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Distraction is the not-so-distant cousin to procrastination. It’s oh so easy to hop onto Reddit and browse for a few minutes, which could potentially become hours, rather than work on an outline, edits or write. A quick look at Facebook to answer messages and reply to posts doesn’t seem like it would take much time, but every minute spent doing so is a minute the story waits to be shaped. Sorry, can’t spare the time for a video on Youtube, even if it is a new Last Week Tonight with John Oliver. I mean, I could just take a quick peek at Steam to see if anything is on sale or if something new might be worthy of the wishlist. Honestly, though, none of it is so important it can’t wait until I’m done working. So why do it?


I can think of a number of reasons. In case it isn’t obvious, by virtue of this being my blog, this is all my opinion and pertains only to my habits. You may or may not be in a similar circumstance from time to time. The biggest reason I take a break from writing, during the time I allot for it, is because I need a break. Whether it’s to take a breath before tackling the next bit or to give myself time to think about how I’m going to tackle the next bit, I just need a few minutes to not be writing. Of course, those minutes can pile up into a less than adequate session overall. I try to keep pressure on myself, though, to write until the end of the time I set aside for it or until I reach the end of a scene or chapter. It’s pretty rare I continue to write once I’ve done that, as I’m typically starting a new scene or chapter at the beginning of every session.


While there are distractions that can’t be avoided, like dogs or children, the ones I seek out, like breaks to rest or eat, are far more numerous. They happen more often if I don’t plan ahead. Typically I do this by creating an outline first or even going so far as to flesh out a scene without actually writing it. This is how I keep myself on track. Any time I’ve tried to write by the seat of my pants, just winging a scene, things work out in the end, but I potentially end up writing material I throw away. That almost never happens when I outline. I don’t mind doing extensive edits or reworking a scene if it makes the story better, but a part of me dies whenever I have to completely discard something I considered worth writing. You’d think I’d be used to it, since I’ve rewritten entire novels, but… nope, I still don’t like doing it.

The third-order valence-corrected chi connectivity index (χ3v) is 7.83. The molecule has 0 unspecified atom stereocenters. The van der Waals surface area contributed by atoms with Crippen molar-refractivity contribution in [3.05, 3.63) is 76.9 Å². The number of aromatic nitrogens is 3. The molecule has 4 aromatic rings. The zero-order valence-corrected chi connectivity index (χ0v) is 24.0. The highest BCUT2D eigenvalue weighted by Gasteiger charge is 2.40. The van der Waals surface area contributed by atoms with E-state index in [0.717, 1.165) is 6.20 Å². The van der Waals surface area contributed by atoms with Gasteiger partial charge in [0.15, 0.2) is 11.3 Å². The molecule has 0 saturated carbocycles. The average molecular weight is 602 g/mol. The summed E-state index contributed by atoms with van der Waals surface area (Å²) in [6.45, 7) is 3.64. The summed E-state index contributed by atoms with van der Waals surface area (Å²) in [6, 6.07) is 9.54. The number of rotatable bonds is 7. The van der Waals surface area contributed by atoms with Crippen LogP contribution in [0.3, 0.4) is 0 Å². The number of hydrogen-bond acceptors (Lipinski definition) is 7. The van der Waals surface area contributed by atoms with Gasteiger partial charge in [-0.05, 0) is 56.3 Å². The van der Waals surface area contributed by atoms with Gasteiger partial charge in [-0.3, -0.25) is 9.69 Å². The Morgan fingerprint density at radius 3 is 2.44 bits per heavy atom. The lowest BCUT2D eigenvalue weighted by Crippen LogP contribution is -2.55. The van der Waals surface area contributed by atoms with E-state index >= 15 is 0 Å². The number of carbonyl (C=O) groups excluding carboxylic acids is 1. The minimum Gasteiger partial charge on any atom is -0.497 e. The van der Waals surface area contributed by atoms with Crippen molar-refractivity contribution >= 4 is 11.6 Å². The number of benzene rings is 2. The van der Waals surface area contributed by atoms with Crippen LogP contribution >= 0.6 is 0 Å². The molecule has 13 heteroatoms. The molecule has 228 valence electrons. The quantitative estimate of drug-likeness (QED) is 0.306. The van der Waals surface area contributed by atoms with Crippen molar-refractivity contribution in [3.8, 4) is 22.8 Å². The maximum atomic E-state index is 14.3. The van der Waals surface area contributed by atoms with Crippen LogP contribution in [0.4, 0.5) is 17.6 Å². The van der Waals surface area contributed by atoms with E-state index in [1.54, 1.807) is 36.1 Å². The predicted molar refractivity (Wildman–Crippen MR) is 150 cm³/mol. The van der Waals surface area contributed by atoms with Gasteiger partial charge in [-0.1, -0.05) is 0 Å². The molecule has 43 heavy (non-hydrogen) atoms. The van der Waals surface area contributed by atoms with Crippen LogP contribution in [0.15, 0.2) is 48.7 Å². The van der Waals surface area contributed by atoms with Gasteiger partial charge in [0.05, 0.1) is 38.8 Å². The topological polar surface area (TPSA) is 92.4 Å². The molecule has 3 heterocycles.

What works best for me is to start with a simple outline of events, dialogue and descriptions that have to happen. I then either flesh out every scene ahead of time or just the next one I’m going to work on. Having that framework as I write keeps my mind from wondering what else I could be doing. Writing is hard work for me. I don’t do it to work out issues. Writing a novel isn’t the same as journaling, which I don’t do – unless you consider these blog posts a form of journaling. There’s no therapeutic value in writing a novel for me. I do it to entertain readers, myself included. It’s not actually fun until it’s over, when it’s in print and I can sit down to relax and read it.


Sorry, I got distracted. What was I talking about? Oh, right! Outlines. Consider them anti-distractions. Or guard rails. And just because I use them doesn’t mean I don’t have a muse rattling off words in my head. Half the time it feels more like I’m taking dictation than doing any actual writing. It’s annoying when it hits me in the shower or while I’m trying to sleep, and I have to rush get it written down before I forget. In any case, distractions can serve a purpose if you keep them under control. If you’re spending more time doing anything but write during the time you’ve set aside for it, you might want to consider why that is. Go over the last section you wrote, read it to get back into your groove. If you can’t make yourself write, work on edits or the outline. Flesh out what comes next with very simple sentences you can elaborate on in the future. It doesn’t have to be pretty or poetic to be the backbone of a story.


I’d say just keep on writing, but I’ve failed to follow that advice so often that I’m not allowed to preach it. So, just keep trying! Whether you do a paragraph or a page is better than nothing at all. If at the end of a session all I had done was a new outline, I’d be miles ahead of where I was when I started.

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